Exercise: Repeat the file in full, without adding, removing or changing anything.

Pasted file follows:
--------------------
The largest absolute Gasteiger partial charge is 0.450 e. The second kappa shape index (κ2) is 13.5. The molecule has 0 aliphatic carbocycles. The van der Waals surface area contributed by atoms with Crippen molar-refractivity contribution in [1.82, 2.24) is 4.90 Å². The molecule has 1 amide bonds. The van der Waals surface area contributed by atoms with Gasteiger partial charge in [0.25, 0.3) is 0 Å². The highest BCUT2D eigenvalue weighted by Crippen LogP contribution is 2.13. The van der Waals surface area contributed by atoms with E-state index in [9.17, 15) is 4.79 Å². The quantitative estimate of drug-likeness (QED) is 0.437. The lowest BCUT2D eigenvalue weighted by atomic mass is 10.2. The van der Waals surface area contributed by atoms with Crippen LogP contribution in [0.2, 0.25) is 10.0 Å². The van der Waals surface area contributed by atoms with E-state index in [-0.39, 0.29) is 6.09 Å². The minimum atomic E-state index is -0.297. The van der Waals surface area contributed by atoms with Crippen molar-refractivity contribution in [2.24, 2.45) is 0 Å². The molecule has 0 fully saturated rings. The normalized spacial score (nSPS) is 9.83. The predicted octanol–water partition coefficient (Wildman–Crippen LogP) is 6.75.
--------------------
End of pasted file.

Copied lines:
The largest absolute Gasteiger partial charge is 0.450 e. The second kappa shape index (κ2) is 13.5. The molecule has 0 aliphatic carbocycles. The van der Waals surface area contributed by atoms with Crippen molar-refractivity contribution in [1.82, 2.24) is 4.90 Å². The molecule has 1 amide bonds. The van der Waals surface area contributed by atoms with Gasteiger partial charge in [0.25, 0.3) is 0 Å². The highest BCUT2D eigenvalue weighted by Crippen LogP contribution is 2.13. The van der Waals surface area contributed by atoms with E-state index in [9.17, 15) is 4.79 Å². The quantitative estimate of drug-likeness (QED) is 0.437. The lowest BCUT2D eigenvalue weighted by atomic mass is 10.2. The van der Waals surface area contributed by atoms with Crippen LogP contribution in [0.2, 0.25) is 10.0 Å². The van der Waals surface area contributed by atoms with E-state index in [-0.39, 0.29) is 6.09 Å². The minimum atomic E-state index is -0.297. The van der Waals surface area contributed by atoms with Crippen molar-refractivity contribution in [2.24, 2.45) is 0 Å². The molecule has 0 fully saturated rings. The normalized spacial score (nSPS) is 9.83. The predicted octanol–water partition coefficient (Wildman–Crippen LogP) is 6.75.